SPAIN, Italy and Greece are taking a knife to public spending because they have no choice. But Germany is still healthy enough that it could do its troubled trading partners a favour and focus more on promoting demand and less on cutting debt.
Could, but almost certainly will not. Even if German politicians had not made a balanced budget a constitutional obligation two years ago, there is a deep consensus among policymakers and economists that austerity and growth are not enemies: they are comrades.
Jens Weidmann, president of the Bundesbank, the German central bank, was channelling generations of hawkish predecessors last week when he called on the government of Chancellor Angela Merkel to speed up efforts to cut new borrowing close to zero.
"We must quickly achieve a structurally balanced budget," Dr Weidmann said in an interview with the Tagesspiegel newspaper. Germany should set an example for the rest of the beleaguered euro zone, he said.
The Bundesbank president speaks for a large swath of the German public, and his comments suggest that President Nicolas Sarkozy of France and Prime Minister Mario Monti of Italy should not expect more of a financial commitment when they meet Dr Merkel in Berlin this week. "One of the lessons of the crisis," Dr Weidmann said, is that cutting budget deficits "should be postponed as little as possible".
That view annoys many people outside Germany who see it as another example of the country's lecturing to the rest of Europe while putting a priority on its domestic interests. Germany, with the lowest borrowing costs and strongest economy, should lend the rest of Europe a hand, they say.
"Germany is the only country that has this freedom, and if they don't use this freedom, that is bad," said Eric Chaney, chief economist at AXA Group, a French insurer.
With interest rates on German bonds close to zero, Mr Chaney noted, shouldn't the country be using this cheap money to invest in education and infrastructure and stimulating demand around Europe?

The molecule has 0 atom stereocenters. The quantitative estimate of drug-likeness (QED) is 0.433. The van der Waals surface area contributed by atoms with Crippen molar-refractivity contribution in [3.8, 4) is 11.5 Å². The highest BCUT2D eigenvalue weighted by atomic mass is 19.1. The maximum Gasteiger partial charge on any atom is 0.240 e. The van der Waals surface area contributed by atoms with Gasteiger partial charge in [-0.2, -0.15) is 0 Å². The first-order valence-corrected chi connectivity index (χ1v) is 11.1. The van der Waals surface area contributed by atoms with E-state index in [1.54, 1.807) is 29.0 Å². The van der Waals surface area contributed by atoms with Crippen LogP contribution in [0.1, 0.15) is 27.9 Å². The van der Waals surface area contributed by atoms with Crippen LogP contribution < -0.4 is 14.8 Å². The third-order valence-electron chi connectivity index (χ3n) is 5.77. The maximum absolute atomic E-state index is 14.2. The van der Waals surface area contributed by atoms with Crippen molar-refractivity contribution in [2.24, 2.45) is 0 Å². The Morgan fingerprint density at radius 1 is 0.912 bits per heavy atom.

"If Germany has a problem, it is the instability of the euro," he said.
Evidence of a coming downturn in the euro zone remains strong. Retail sales in the euro area fell nearly 1 per cent in November from October, according to data released on Friday, while unemployment remained at 10.3 per cent. The European Commission's confidence indicator fell last month for a 10th month in a row.
Despite the worsening circumstances, German fiscal policy is already set in stone. In 2009, the country adopted a constitutional "debt brake" that requires a nearly balanced national budget by 2016. Berlin can achieve that requirement only if it starts reducing deficit spending now.
One problem is that the benefits of government spending depend on whether politicians spend the money wisely. Better schools may promote long-term economic growth. Chauffeured limousines for members of the Italian parliament do not.
"Governments spend too much in good times, and they spend even more in bad times," said Dennis Snower, president of the Kiel Institute for the World Economy in Germany. "To have some constraints is a good idea."
Professor Snower believes the German debt brake is overly rigid, but that all euro-zone countries should have built-in limitations on spending. If Greece had such a law, he argued, it would improve investor confidence and perhaps even allow the country to avoid cutting social services in the middle of a brutal downturn.
Germany accounts for little more than a quarter of euro-zone output. While that is a lot, Professor Snower argued that it would be illusory to think that Germany could stimulate its economy enough to rescue Europe.
"You don't need Germany to do foolish things to help Europe because these countries can do things themselves," he said.